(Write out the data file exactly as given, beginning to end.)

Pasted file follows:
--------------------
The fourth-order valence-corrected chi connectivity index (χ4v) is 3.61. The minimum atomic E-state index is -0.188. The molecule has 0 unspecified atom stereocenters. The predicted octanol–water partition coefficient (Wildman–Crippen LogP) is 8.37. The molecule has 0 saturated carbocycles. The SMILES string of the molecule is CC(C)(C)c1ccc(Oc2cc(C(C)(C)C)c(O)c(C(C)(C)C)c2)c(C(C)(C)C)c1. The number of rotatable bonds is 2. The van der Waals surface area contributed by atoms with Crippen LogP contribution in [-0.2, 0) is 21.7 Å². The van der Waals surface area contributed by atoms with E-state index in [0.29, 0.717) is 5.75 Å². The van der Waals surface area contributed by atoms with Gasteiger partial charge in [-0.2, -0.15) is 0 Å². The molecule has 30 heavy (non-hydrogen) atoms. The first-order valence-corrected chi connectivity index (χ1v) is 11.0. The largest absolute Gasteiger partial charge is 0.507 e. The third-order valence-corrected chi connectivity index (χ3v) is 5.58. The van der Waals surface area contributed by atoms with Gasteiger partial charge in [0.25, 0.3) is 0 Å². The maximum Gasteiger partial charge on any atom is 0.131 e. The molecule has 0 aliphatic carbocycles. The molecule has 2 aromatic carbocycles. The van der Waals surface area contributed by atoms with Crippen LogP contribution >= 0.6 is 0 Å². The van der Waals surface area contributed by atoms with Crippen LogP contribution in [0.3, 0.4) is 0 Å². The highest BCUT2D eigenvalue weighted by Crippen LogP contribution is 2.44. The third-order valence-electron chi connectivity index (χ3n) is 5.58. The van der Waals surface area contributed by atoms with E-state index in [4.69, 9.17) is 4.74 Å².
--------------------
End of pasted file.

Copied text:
The fourth-order valence-corrected chi connectivity index (χ4v) is 3.61. The minimum atomic E-state index is -0.188. The molecule has 0 unspecified atom stereocenters. The predicted octanol–water partition coefficient (Wildman–Crippen LogP) is 8.37. The molecule has 0 saturated carbocycles. The SMILES string of the molecule is CC(C)(C)c1ccc(Oc2cc(C(C)(C)C)c(O)c(C(C)(C)C)c2)c(C(C)(C)C)c1. The number of rotatable bonds is 2. The van der Waals surface area contributed by atoms with Crippen LogP contribution in [-0.2, 0) is 21.7 Å². The van der Waals surface area contributed by atoms with E-state index in [0.29, 0.717) is 5.75 Å². The van der Waals surface area contributed by atoms with Gasteiger partial charge in [-0.2, -0.15) is 0 Å². The molecule has 30 heavy (non-hydrogen) atoms. The first-order valence-corrected chi connectivity index (χ1v) is 11.0. The largest absolute Gasteiger partial charge is 0.507 e. The third-order valence-corrected chi connectivity index (χ3v) is 5.58. The van der Waals surface area contributed by atoms with Gasteiger partial charge in [0.25, 0.3) is 0 Å². The maximum Gasteiger partial charge on any atom is 0.131 e. The molecule has 0 aliphatic carbocycles. The molecule has 2 aromatic carbocycles. The van der Waals surface area contributed by atoms with Crippen LogP contribution >= 0.6 is 0 Å². The van der Waals surface area contributed by atoms with Crippen LogP contribution in [0.3, 0.4) is 0 Å². The highest BCUT2D eigenvalue weighted by Crippen LogP contribution is 2.44. The third-order valence-electron chi connectivity index (χ3n) is 5.58. The van der Waals surface area contributed by atoms with E-state index in [4.69, 9.17) is 4.74 Å².